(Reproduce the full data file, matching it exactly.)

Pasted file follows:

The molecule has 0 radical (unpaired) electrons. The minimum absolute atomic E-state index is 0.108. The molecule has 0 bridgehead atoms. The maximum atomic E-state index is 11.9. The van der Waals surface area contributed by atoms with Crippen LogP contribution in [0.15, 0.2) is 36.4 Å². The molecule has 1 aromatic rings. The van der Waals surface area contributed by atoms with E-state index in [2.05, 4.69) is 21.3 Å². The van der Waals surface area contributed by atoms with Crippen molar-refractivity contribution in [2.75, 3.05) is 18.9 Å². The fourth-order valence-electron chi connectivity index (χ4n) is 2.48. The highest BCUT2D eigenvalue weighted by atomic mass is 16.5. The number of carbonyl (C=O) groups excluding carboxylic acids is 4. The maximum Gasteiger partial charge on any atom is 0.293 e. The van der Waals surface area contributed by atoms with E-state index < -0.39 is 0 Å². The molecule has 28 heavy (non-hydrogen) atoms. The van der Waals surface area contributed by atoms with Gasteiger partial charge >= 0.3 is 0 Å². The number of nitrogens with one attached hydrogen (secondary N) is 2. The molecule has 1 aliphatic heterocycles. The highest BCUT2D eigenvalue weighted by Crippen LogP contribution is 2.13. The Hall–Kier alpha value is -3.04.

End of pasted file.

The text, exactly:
The molecule has 0 radical (unpaired) electrons. The minimum absolute atomic E-state index is 0.108. The molecule has 0 bridgehead atoms. The maximum atomic E-state index is 11.9. The van der Waals surface area contributed by atoms with Crippen LogP contribution in [0.15, 0.2) is 36.4 Å². The molecule has 1 aromatic rings. The van der Waals surface area contributed by atoms with E-state index in [2.05, 4.69) is 21.3 Å². The van der Waals surface area contributed by atoms with Crippen molar-refractivity contribution in [2.75, 3.05) is 18.9 Å². The fourth-order valence-electron chi connectivity index (χ4n) is 2.48. The highest BCUT2D eigenvalue weighted by atomic mass is 16.5. The number of carbonyl (C=O) groups excluding carboxylic acids is 4. The maximum Gasteiger partial charge on any atom is 0.293 e. The van der Waals surface area contributed by atoms with E-state index < -0.39 is 0 Å². The molecule has 28 heavy (non-hydrogen) atoms. The van der Waals surface area contributed by atoms with Gasteiger partial charge >= 0.3 is 0 Å². The number of nitrogens with one attached hydrogen (secondary N) is 2. The molecule has 1 aliphatic heterocycles. The highest BCUT2D eigenvalue weighted by Crippen LogP contribution is 2.13. The Hall–Kier alpha value is -3.04.